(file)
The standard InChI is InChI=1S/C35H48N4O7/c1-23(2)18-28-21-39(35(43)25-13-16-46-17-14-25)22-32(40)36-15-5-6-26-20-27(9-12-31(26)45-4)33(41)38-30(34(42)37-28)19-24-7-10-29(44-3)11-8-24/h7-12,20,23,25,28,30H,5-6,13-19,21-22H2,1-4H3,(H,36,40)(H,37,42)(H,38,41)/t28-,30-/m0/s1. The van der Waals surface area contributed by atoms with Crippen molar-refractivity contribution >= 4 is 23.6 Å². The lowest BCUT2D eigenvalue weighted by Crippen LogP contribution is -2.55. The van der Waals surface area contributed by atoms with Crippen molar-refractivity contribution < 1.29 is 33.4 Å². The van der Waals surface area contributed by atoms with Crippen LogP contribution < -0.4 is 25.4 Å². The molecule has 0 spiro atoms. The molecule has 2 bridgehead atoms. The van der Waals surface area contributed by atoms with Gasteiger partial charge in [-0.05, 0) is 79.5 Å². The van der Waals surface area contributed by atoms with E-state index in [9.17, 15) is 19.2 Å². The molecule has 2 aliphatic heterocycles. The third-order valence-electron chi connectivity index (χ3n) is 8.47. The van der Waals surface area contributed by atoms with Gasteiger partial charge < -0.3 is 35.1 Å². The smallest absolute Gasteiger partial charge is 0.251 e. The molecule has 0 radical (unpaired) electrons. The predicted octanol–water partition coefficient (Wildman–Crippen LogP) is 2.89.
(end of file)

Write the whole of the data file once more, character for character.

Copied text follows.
The standard InChI is InChI=1S/C35H48N4O7/c1-23(2)18-28-21-39(35(43)25-13-16-46-17-14-25)22-32(40)36-15-5-6-26-20-27(9-12-31(26)45-4)33(41)38-30(34(42)37-28)19-24-7-10-29(44-3)11-8-24/h7-12,20,23,25,28,30H,5-6,13-19,21-22H2,1-4H3,(H,36,40)(H,37,42)(H,38,41)/t28-,30-/m0/s1. The van der Waals surface area contributed by atoms with Crippen molar-refractivity contribution >= 4 is 23.6 Å². The lowest BCUT2D eigenvalue weighted by Crippen LogP contribution is -2.55. The van der Waals surface area contributed by atoms with Crippen molar-refractivity contribution < 1.29 is 33.4 Å². The van der Waals surface area contributed by atoms with Crippen LogP contribution < -0.4 is 25.4 Å². The molecule has 0 spiro atoms. The molecule has 2 bridgehead atoms. The van der Waals surface area contributed by atoms with Gasteiger partial charge in [-0.05, 0) is 79.5 Å². The van der Waals surface area contributed by atoms with E-state index in [9.17, 15) is 19.2 Å². The molecule has 2 aliphatic heterocycles. The third-order valence-electron chi connectivity index (χ3n) is 8.47. The van der Waals surface area contributed by atoms with Gasteiger partial charge < -0.3 is 35.1 Å². The smallest absolute Gasteiger partial charge is 0.251 e. The molecule has 0 radical (unpaired) electrons. The predicted octanol–water partition coefficient (Wildman–Crippen LogP) is 2.89.